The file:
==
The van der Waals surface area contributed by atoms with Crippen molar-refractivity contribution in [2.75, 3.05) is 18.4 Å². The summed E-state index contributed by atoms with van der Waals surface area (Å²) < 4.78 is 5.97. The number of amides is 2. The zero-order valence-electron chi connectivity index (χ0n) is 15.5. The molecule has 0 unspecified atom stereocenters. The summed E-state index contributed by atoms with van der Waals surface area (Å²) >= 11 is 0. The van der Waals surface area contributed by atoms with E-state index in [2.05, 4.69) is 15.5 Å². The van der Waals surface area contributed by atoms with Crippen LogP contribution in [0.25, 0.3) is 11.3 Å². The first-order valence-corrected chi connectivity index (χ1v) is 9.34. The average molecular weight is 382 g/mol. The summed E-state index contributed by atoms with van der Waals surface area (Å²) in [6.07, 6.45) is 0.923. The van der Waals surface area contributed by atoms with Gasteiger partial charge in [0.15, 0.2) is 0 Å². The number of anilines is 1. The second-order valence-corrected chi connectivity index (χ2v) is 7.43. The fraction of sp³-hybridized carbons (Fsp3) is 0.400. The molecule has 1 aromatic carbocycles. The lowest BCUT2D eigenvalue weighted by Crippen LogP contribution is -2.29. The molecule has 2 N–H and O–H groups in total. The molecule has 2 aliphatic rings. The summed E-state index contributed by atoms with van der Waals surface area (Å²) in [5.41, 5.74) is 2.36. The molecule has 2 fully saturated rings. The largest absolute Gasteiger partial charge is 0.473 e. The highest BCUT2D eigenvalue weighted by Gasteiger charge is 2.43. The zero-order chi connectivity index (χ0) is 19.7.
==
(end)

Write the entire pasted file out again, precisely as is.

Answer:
The van der Waals surface area contributed by atoms with Crippen molar-refractivity contribution in [2.75, 3.05) is 18.4 Å². The summed E-state index contributed by atoms with van der Waals surface area (Å²) < 4.78 is 5.97. The number of amides is 2. The zero-order valence-electron chi connectivity index (χ0n) is 15.5. The molecule has 0 unspecified atom stereocenters. The summed E-state index contributed by atoms with van der Waals surface area (Å²) >= 11 is 0. The van der Waals surface area contributed by atoms with E-state index in [2.05, 4.69) is 15.5 Å². The van der Waals surface area contributed by atoms with Crippen LogP contribution in [0.25, 0.3) is 11.3 Å². The first-order valence-corrected chi connectivity index (χ1v) is 9.34. The average molecular weight is 382 g/mol. The summed E-state index contributed by atoms with van der Waals surface area (Å²) in [6.07, 6.45) is 0.923. The van der Waals surface area contributed by atoms with Gasteiger partial charge in [0.15, 0.2) is 0 Å². The number of anilines is 1. The second-order valence-corrected chi connectivity index (χ2v) is 7.43. The fraction of sp³-hybridized carbons (Fsp3) is 0.400. The molecule has 1 aromatic carbocycles. The lowest BCUT2D eigenvalue weighted by Crippen LogP contribution is -2.29. The molecule has 2 N–H and O–H groups in total. The molecule has 2 aliphatic rings. The summed E-state index contributed by atoms with van der Waals surface area (Å²) in [5.41, 5.74) is 2.36. The molecule has 2 fully saturated rings. The largest absolute Gasteiger partial charge is 0.473 e. The highest BCUT2D eigenvalue weighted by Gasteiger charge is 2.43. The zero-order chi connectivity index (χ0) is 19.7.